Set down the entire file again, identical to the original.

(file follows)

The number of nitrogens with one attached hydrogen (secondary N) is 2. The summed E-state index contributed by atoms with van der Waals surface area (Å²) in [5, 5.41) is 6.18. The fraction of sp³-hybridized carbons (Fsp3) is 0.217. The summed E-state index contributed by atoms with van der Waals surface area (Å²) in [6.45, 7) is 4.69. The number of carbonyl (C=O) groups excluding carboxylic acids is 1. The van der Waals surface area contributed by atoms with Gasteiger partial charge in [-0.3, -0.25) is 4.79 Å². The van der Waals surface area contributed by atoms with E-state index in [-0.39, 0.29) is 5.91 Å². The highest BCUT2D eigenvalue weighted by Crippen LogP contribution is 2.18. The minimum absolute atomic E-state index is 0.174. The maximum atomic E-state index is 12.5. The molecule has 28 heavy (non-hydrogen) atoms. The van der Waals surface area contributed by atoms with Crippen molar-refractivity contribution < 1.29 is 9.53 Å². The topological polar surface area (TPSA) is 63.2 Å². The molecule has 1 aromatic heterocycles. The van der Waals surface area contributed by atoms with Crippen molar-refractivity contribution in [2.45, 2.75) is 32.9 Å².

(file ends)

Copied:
The number of nitrogens with one attached hydrogen (secondary N) is 2. The summed E-state index contributed by atoms with van der Waals surface area (Å²) in [5, 5.41) is 6.18. The fraction of sp³-hybridized carbons (Fsp3) is 0.217. The summed E-state index contributed by atoms with van der Waals surface area (Å²) in [6.45, 7) is 4.69. The number of carbonyl (C=O) groups excluding carboxylic acids is 1. The van der Waals surface area contributed by atoms with Gasteiger partial charge in [-0.3, -0.25) is 4.79 Å². The van der Waals surface area contributed by atoms with E-state index in [-0.39, 0.29) is 5.91 Å². The highest BCUT2D eigenvalue weighted by Crippen LogP contribution is 2.18. The minimum absolute atomic E-state index is 0.174. The maximum atomic E-state index is 12.5. The molecule has 28 heavy (non-hydrogen) atoms. The van der Waals surface area contributed by atoms with Crippen molar-refractivity contribution < 1.29 is 9.53 Å². The topological polar surface area (TPSA) is 63.2 Å². The molecule has 1 aromatic heterocycles. The van der Waals surface area contributed by atoms with Crippen molar-refractivity contribution in [2.45, 2.75) is 32.9 Å².